Wednesday marks five years since Omaha Police Officer Kerrie Orozco was fatally shot while she and other Omaha police officers were trying to stop a fugitive gang member. The man fired multiple times at police, and one of the bullets hit Orozco just above her protective vest.

The day she was killed was her last scheduled day of work before she was to start maternity leave to care for her 3-month-old daughter, Olivia Ruth, who had been hospitalized after being born prematurely.

In her seven years with the department, she was a top-notch detective, a caring colleague and a mentor to youth, especially during her time on the gang unit. She coached baseball teams with Police Athletics for Community Engagement, an organization that provides free leagues for Omaha youths.

Orozco's husband, Hector Orozco, donated the family horse to the mounted patrol unit. After more than a year of training, the horse, now named Orozco, was introduced in November 2018 as the newest member of the unit.

Last year, a new baseball field at Miller Park was named in honor of Orozco. 

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Legislation would speed the naturalization process for spouses, children and parents of first-responders killed in the line of duty; the Kerrie Orozco Act is named for the Omaha police officer who was fatally shot in May; her husband, Hector Orozco, has been waiting to receive his green card.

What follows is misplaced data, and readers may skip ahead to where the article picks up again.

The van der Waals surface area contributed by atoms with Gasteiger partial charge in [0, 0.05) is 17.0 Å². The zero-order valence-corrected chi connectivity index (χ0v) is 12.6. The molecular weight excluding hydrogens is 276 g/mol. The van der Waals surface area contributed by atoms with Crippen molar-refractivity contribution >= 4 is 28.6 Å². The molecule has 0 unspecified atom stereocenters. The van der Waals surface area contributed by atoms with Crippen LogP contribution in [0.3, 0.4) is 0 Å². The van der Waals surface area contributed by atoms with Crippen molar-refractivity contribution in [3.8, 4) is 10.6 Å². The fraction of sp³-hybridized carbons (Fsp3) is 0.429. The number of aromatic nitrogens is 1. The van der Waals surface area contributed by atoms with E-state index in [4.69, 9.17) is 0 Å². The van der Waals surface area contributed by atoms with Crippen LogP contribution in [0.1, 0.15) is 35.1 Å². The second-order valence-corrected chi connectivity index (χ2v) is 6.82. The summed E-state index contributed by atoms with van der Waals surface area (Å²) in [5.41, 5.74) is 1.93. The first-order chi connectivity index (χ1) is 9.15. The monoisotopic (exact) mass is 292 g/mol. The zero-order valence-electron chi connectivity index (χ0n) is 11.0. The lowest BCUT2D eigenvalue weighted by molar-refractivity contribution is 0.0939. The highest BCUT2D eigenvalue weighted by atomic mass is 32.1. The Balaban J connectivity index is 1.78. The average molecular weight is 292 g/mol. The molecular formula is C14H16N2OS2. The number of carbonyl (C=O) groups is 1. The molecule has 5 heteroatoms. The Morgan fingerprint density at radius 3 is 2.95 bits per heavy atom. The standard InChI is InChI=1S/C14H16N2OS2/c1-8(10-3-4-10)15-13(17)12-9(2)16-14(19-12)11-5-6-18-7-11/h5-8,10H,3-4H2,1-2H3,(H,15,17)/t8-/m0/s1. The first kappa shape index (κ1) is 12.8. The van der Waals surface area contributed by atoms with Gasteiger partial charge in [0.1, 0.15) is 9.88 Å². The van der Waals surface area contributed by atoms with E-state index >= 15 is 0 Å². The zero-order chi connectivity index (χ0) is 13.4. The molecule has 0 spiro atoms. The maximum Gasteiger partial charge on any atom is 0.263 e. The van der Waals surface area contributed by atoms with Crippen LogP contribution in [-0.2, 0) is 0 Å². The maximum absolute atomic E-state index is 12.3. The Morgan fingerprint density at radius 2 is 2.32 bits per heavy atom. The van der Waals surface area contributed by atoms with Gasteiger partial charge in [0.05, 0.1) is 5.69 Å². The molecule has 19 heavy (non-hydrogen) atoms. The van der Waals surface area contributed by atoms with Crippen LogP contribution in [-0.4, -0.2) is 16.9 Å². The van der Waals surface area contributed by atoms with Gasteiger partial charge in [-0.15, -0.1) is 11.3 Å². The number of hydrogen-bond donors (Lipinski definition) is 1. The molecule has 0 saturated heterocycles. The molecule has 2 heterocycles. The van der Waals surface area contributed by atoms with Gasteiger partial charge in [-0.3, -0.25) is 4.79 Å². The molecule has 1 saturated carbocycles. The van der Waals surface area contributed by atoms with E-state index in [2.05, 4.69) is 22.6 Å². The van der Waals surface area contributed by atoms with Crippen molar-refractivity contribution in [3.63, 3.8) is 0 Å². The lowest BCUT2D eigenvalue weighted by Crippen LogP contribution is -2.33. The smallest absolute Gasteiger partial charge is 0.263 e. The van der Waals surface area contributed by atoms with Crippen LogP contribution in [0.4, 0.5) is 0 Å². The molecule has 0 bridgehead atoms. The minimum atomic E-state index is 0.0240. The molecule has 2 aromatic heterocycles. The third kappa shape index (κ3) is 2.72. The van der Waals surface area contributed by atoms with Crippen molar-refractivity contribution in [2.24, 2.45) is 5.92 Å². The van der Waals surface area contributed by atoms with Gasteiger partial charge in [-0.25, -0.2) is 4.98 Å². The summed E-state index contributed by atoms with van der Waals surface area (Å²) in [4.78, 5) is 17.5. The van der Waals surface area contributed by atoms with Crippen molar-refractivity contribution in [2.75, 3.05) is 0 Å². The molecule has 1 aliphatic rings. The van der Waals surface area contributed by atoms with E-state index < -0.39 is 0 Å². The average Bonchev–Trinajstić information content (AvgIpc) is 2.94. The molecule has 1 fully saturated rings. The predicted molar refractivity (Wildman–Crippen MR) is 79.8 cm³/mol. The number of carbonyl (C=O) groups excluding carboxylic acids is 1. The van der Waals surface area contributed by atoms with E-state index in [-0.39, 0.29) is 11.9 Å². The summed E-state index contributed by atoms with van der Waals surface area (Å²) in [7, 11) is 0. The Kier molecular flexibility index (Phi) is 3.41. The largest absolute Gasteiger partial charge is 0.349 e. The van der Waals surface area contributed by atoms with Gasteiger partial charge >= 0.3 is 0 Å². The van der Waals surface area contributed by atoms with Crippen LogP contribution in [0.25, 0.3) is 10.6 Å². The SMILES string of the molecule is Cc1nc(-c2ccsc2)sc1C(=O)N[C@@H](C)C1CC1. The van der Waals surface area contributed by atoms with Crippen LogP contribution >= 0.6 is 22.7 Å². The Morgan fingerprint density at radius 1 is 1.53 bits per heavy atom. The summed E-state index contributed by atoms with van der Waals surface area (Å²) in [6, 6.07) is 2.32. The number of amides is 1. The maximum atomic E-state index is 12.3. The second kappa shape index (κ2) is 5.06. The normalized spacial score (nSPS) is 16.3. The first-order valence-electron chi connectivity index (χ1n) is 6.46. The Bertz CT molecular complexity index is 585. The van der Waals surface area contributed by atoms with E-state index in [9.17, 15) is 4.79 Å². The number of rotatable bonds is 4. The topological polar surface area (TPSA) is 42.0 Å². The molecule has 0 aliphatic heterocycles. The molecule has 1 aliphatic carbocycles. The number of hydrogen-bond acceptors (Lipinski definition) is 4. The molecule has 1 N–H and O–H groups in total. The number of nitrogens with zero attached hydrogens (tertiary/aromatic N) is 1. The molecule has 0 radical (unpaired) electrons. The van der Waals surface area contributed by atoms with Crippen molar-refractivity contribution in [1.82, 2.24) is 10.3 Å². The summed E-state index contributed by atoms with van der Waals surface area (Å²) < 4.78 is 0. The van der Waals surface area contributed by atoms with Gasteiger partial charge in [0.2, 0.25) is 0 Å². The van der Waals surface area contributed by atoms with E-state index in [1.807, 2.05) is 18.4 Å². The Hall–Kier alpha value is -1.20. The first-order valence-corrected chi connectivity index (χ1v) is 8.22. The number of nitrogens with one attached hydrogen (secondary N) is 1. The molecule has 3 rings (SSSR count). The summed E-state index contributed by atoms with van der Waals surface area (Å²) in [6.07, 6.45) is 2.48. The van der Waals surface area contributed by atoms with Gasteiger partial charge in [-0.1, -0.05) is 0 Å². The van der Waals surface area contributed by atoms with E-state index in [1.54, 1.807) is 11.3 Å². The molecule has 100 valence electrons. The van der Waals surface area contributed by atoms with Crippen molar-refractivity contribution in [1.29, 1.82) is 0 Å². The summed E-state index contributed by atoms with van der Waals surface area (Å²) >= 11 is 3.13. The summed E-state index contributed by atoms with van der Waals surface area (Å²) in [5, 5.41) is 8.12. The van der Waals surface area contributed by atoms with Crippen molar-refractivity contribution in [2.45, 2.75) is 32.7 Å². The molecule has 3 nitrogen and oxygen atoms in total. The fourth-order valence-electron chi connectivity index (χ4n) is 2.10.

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Kids, parents, grandparents, law officers, prominent Nebraskans and Iowans, community members who never met the fallen Omaha police officer — even the New York Yankees — salute and honor Orozco as she is laid to rest.

Hundreds of family members, friends and colleagues in blue attended Orozco’s funeral at St. John’s Catholic Church at Creighton University. A funeral procession to her final resting place in Council Bluffs followed.

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Maybe this time, shaken by the horror of a police officer shot and killed in the line of duty, of a new mother taken from her 3-month-old baby and her family, of a dedicated volunteer forever stopped from helping kids from poor families, maybe this time the entire community unites.

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Donations for Kerrie Orozco’s family came from all over the country Thursday afternoon at a rate of one or two per minute, the Omaha Police Foundation reported. The money came in so fast that the foundation’s administrator had trouble keeping up. The most up-to-date figure available was $75,000 by 10 a.m. Thursday, but the total is expected to reach six figures.

Kerrie Orozco, 29, was killed Wednesday after gunfire erupted when she and other officers tried to arrest Marcus D. Wheeler, on a felony warrant for first-degree assault, in the Florence area about 1 p.m. Wheeler was also fatally wounded. Police plan a 4:30 p.m. press conference to provide more information.

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